Marco Rubio was well-received at CPAC last year. (AP Photo) Marco Rubio was well-received at CPAC last year. (AP Photo)

Marco Rubio was well-received at CPAC last year. (AP Photo)

Angie Drobnic Holan
By Angie Drobnic Holan March 13, 2013
Louis Jacobson
By Louis Jacobson March 13, 2013
Katie Sanders
By Katie Sanders March 13, 2013
Amy Sherman
By Amy Sherman March 13, 2013

Its full title is the Conservative Political Action Conference, but politics junkies just call it CPAC. The annual gathering attracts elected officials, activists and the rank-and-file from around the country for panel discussions, general schmoozing and fiery speeches.

Watch out, though. if you’re not conservative enough, you might not get an invite. This year, Gov. Chris Christie of New Jersey was left off the invitation list. Al Cardenas, a Floridian and chairman of the American Conservative Union, said it was because Christie pushed for a pork-filled federal aid package after Hurricane Sandy hit his state.

Floridians don’t seem to have to worry about invites, though. Just check the lineup and you’ll see the Sunshine State connections.

Marco Rubio

Marco Rubio, widely considered one of the Republican Party’s rising stars and a potential presidential candidate, addressed the crowd on Thursday, touching on the need for better preparing students for the workforce and fending off a Chinese government that wants to be the world's foremost superpower. We fact-checked two of the claims in his speech.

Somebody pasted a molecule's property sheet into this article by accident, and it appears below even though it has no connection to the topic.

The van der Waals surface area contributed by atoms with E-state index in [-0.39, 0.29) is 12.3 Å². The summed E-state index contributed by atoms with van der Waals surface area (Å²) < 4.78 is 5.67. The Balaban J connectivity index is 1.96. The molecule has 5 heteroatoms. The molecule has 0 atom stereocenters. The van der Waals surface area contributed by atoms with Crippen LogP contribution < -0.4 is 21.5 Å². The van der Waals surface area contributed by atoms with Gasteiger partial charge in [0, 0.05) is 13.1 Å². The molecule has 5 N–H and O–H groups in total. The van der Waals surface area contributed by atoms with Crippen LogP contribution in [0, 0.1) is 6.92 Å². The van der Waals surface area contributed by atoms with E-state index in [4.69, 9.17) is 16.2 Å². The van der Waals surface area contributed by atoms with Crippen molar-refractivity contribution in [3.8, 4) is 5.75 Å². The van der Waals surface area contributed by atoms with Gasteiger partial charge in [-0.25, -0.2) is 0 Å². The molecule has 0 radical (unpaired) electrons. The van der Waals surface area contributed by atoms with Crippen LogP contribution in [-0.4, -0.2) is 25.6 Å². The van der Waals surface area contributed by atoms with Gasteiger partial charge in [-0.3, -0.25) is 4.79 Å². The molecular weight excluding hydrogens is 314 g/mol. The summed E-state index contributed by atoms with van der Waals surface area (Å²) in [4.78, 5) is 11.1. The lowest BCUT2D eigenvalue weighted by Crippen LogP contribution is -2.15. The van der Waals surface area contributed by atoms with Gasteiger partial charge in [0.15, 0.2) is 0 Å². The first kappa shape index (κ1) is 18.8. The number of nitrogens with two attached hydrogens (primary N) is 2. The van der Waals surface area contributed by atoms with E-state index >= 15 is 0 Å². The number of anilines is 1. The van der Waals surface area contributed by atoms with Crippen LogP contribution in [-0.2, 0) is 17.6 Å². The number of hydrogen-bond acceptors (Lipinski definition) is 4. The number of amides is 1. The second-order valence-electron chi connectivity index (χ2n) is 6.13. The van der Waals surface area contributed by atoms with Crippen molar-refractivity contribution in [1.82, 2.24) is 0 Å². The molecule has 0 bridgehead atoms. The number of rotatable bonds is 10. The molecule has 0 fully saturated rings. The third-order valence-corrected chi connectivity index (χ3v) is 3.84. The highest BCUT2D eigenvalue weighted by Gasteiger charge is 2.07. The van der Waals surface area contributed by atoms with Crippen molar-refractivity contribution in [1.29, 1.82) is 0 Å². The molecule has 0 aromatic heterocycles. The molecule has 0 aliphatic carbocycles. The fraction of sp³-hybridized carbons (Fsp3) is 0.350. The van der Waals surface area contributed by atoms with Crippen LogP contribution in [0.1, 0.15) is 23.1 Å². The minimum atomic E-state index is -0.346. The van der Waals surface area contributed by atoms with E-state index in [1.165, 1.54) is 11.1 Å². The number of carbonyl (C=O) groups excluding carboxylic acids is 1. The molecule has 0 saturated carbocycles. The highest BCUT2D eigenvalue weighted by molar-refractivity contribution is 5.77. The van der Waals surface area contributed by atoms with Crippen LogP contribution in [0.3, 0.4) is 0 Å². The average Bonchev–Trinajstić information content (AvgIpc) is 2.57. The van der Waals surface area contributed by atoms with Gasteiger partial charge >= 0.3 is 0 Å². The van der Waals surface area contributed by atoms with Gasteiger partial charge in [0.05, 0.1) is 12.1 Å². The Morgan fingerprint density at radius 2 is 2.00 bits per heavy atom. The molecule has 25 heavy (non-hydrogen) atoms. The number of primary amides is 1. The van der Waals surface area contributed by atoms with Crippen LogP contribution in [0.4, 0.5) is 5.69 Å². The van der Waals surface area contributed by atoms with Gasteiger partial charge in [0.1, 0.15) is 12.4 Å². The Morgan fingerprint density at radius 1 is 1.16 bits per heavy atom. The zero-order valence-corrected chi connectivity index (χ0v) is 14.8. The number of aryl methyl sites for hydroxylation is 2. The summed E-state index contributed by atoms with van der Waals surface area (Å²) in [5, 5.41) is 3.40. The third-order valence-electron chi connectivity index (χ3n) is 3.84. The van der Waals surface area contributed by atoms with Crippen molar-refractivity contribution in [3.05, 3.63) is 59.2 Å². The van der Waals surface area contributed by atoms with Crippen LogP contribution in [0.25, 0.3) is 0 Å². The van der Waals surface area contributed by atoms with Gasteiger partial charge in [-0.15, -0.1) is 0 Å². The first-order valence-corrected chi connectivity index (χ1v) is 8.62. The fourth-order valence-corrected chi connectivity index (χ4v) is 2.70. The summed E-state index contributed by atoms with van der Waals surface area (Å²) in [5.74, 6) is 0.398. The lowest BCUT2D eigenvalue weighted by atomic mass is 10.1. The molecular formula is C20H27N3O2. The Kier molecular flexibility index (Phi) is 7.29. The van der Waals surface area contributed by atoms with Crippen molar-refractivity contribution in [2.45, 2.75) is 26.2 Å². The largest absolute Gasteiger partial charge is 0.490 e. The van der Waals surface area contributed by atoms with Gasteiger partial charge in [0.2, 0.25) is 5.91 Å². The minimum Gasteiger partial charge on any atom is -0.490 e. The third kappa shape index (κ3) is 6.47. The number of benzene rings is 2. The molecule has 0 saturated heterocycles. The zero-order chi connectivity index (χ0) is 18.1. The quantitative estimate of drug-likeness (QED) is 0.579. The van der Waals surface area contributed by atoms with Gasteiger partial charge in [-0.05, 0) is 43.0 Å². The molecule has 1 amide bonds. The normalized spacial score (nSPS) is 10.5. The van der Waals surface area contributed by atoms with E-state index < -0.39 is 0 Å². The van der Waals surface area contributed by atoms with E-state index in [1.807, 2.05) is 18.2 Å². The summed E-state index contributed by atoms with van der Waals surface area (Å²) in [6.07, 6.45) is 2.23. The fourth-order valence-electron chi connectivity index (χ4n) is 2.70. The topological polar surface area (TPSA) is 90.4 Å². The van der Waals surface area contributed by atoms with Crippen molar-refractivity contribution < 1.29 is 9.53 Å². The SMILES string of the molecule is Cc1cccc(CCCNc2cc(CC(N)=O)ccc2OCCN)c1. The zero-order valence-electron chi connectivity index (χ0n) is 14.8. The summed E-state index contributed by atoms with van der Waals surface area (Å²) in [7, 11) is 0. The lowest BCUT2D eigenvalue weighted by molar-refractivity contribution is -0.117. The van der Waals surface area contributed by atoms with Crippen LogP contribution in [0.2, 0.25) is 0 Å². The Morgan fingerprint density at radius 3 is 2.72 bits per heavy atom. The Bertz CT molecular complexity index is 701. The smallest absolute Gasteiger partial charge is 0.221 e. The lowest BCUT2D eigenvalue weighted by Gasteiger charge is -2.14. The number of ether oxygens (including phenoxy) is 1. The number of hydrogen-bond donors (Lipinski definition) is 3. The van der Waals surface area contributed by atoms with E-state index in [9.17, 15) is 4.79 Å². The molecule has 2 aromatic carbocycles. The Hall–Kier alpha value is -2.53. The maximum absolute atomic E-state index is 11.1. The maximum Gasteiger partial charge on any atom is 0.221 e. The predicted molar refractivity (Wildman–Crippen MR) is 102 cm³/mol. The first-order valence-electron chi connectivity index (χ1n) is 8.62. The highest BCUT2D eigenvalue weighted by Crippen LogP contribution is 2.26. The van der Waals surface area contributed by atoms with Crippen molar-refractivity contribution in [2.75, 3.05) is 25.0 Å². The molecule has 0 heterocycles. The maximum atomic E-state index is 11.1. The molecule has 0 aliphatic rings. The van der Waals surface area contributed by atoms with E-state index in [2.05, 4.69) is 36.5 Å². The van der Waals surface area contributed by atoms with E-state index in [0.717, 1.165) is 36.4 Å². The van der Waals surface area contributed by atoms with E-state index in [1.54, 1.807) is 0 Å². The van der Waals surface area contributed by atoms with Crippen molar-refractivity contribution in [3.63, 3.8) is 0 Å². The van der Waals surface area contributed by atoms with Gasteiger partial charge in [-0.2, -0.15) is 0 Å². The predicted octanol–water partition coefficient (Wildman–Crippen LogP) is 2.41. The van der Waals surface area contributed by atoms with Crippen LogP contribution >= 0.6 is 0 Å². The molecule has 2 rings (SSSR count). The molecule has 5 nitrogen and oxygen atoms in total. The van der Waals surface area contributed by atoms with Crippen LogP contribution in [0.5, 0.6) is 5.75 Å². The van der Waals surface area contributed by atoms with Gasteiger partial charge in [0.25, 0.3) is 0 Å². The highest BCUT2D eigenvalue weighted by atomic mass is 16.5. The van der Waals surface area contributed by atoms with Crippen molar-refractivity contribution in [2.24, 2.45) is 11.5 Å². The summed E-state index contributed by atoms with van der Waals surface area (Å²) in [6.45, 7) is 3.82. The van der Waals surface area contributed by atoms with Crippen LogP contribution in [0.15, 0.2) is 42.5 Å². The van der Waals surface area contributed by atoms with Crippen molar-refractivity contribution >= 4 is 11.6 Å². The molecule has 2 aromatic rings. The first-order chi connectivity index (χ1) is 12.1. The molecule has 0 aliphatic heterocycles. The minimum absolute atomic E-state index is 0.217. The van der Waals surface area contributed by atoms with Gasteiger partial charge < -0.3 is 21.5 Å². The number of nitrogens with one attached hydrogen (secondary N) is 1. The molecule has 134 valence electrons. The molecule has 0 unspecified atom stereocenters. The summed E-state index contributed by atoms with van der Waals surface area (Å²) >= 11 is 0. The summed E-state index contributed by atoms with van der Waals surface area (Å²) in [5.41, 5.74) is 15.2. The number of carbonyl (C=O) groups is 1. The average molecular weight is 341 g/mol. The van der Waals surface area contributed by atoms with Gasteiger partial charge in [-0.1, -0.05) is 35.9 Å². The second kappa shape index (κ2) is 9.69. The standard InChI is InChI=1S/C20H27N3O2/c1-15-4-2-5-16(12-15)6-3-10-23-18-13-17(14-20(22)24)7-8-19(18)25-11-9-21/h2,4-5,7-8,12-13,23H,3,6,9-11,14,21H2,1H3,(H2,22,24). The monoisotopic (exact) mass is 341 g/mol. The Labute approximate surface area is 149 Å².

The first: "There are 3 million jobs available in America that are not filled because too many of our people don’t have the skills for those jobs."

Rubio is basically right about the number of available jobs in the country, but there's no data to prove his contention that the 3 million jobs in question are all open because of a mismatch in job skills. In fact, we found a heap of evidence to contradict it. We rated this claim Half True.

The second: "The Chinese government provides their people no access to the Internet."

Rubio overstated the Internet problem in China. Chinese Internet users outnumber the rest of the world by a long shot, so there is clearly access. However, the government blocks access to popular Western websites and often prevents users from reading information it does not want getting out. We rated his claim Mostly False on balance. 

Former Florida congressmen Allen West of Palm Beach and Connie Mack of Cape Coral also spoke Thursday. West lost his seat to Democrat Patrick Murphy in November but remains popular with the grassroots right for his hard-charging rhetoric. Mack challenged U.S. Sen. Bill Nelson and lost.


Jeb Bush, 7:30 p.m. Bush, Florida’s former governor, recently released a book on immigration, called Immigration Wars. PolitiFact looked at Bush’s positions on immigration in a recent fact-check and found that he’s had different takes over the years.


Will Weatherford, 12:30 p.m. Weatherford is the speaker of the Florida House. He’s scheduled to appear on a panel of up-and-coming conservatives. PolitiFact Florida fact-checked Weatherford’s recent comment on the Florida pension system. He said the Legislature needs to spend $500 million to "shore up" the pension fund this year and the next 28 years to keep it "afloat." We rated that Half True.

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